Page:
DIY divorces and the importance of a financial order
Victoria Emens explores steps for a divorcing couple achieving a financial settlement to obtain the court’s approval
Most legal practitioners have welcomed the more amicable way of obtaining a divorce following the introduction of the Divorce, Dissolution and Separation Act 2020 which came into force on April 6 2022. The online divorce portal has been running for almost three years (with its ups and downs) and is in frequent use both by litigants in person and solicitors alike.
It is now more important than ever to encourage and advise those clients starting a ‘DIY’ divorce or dissolution at home to address their financial settlement by way of a Financial Remedy Consent Order in conjunction with the divorce or dissolution proceedings.
We all frequently encounter the client who has amicably agreed on a financial settlement directly with their spouse at home ‘around the kitchen table’, often without the benefit of legal advice or in the absence of full and frank financial disclosure.
When we take on cases or speak to new enquiries with this background, potential clients should be informed on how important it is to obtain legal advice on a potential settlement to ensure it meets their needs and is likely to receive the court’s approval.
Divorcing couples should be advised any ‘home style’ agreement reached is set out in a legally binding Financial Remedy Consent Order, which will address the division of those key areas of capital, pensions and income.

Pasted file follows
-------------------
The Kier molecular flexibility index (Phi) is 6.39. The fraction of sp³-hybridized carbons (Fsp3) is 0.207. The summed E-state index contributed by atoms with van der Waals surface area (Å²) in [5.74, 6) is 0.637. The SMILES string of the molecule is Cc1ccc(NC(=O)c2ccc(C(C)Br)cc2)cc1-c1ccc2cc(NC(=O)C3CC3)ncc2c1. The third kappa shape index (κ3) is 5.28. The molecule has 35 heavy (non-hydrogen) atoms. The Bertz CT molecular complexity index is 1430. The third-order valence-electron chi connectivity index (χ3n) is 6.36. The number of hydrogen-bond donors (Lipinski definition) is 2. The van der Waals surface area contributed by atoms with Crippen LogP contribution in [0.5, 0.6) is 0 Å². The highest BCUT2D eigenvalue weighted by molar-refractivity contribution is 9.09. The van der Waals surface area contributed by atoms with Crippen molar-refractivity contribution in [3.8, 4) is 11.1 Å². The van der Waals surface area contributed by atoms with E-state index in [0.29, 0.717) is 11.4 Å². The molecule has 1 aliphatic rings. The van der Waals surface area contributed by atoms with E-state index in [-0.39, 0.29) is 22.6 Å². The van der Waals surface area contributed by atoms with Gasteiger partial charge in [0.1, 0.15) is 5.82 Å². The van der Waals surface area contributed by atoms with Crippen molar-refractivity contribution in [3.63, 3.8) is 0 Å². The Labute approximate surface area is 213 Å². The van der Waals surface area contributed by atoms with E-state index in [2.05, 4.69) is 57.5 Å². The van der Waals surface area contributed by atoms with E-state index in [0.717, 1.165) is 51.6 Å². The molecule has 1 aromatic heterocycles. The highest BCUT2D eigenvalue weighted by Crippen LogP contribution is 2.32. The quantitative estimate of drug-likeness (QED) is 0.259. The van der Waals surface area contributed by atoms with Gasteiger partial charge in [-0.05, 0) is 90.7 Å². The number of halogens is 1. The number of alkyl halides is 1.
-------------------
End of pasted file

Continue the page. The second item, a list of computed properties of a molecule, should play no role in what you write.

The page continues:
Those in practice will be aware it will be necessary for financial disclosure to be provided by both parties for the solicitor to be able to give full legal advice on a settlement. Financial disclosure is most preferable via the court Form E/Financial statement or by a schedule of agreed financial documents.
It is advisable to highlight to the client that full financial disclosure is the best and safest approach so the parties and their legal representatives can obtain a full picture of the nature, value and extent of the matrimonial assets and the financial positions of the parties. In doing this, it can be established if a potential settlement meets the needs of your client, is fair and within the range of orders that the court is likely to approve, and which are not simply ‘rubber stamped’ by a judge.
If a client wishes to forgo the process of full financial disclosure and proceed by way of D81 form only, a signed indemnity or disclaimer should be obtained from them highlighting:
· that full financial disclosure has not been provided in the matter.
· the advice given was without the benefit of full disclosure.
· that the client has been made aware of the potential unfairness of any settlement but has nonetheless decided against obtaining full financial disclosure and wishes to proceed with a financial remedy order on a draft and execute basis only.
If an agreement on the division of matrimonial assets is reached but never embodied in an order, or if the assets of the marriage are simply divided up without an order in place, the parties' financial claims against one another will simply be left open indefinitely. This is because the decree absolute or financial order does not dismiss their financial claims.
Even in cases where there are no significant assets, it is essential to have a clean break Financial Remedy Consent Order in place. Furthermore, clients should be informed of the risks of not having an order in place, pointing out that this could result in costly litigation later down the line which could have been avoided had the finances been addressed earlier and within the divorce and dissolution proceedings.
If matters are amicable and all agreed, it can be emphasised to clients that legal costs should not be excessive and is ‘money well spent’ with the Financial Remedy Consent Order giving your client that all important peace of mind while providing them with financial security for the future.
Victoria Emens is an associate at RWK Goodman rwkgoodman.com